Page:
Introduction to Stacks

What is a Stack?

Stack is an abstract data type that represents a collection of elements with a last-in, first-out (LIFO) behavior. It can be visualized as a stack of objects where new elements are added to the top and removed from the top.

In a stack, the element that is added most recently is the first one to be removed, which follows the Last-In-First-Out principle. This behavior is often referred to as "push" for adding elements and "pop" for removing elements from the stack.

The main operations associated with a stack are:

Push: This operation adds an element to the top of the stack.

Pop: This operation removes and returns the topmost element from the stack.

Peek/Top: This operation returns the topmost element without removing it from the stack.

Stacks are commonly used in various algorithms and applications, such as expression evaluation, function call management, backtracking, and undo functionality.


A real-life example of a stack can be seen in the behavior of a stack of plates in a restaurant or kitchen.

Imagine a stack of plates on a counter. When new plates arrive, they are placed on top of the stack, and when plates are needed, they are taken from the top of the stack. This operation follows the Last-In-First-Out (LIFO) principle, which is the fundamental behavior of a stack.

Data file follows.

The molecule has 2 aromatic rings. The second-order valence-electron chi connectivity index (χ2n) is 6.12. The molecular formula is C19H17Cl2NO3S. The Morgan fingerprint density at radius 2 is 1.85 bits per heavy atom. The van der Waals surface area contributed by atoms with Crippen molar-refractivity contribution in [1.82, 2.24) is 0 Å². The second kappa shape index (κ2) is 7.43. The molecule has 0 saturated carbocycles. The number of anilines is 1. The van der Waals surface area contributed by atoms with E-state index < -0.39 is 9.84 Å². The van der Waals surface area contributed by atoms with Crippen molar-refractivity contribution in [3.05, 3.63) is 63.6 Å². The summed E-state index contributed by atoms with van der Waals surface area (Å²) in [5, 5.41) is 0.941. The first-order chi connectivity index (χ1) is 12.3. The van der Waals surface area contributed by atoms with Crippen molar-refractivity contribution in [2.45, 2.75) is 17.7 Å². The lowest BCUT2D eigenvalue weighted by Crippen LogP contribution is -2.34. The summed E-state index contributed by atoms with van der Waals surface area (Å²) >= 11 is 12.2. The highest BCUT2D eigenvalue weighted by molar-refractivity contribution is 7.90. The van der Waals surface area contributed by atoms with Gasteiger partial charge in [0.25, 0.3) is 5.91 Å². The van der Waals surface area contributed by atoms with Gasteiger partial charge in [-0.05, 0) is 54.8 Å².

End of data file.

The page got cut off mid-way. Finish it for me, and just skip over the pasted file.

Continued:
Stack Operations(Push, Pop, Top/Peek)

Here's an example of implementing a stack using a list (array) in Python:

class Stack:

    def __init__(self):

        self.stack = []


    def is_empty(self):

        return len(self.stack) == 0


    def push(self, element):

        self.stack.append(element)


    def pop(self):

        if not self.is_empty():

            return self.stack.pop()

        else:

            raise Exception("Stack is empty")


    def peek(self):

        if not self.is_empty():

            return self.stack[-1]

        else:

            raise Exception("Stack is empty")


In this example, the Stack class represents a stack and provides methods to perform stack operations:

is_empty(): Checks if the stack is empty.

push(element): Adds an element to the top of the stack.

pop(): Removes and returns the topmost element from the stack.

peek(): Returns the topmost element without removing it from the stack.

You can create an instance of the Stack class and perform stack operations on it:


Here's an example usage of the Stack:

my_stack = Stack()


my_stack.push(10)

my_stack.push(20)

my_stack.push(30)


print(my_stack.pop())  # Output: 30

print(my_stack.peek())  # Output: 20

print(my_stack.is_empty())  # Output: False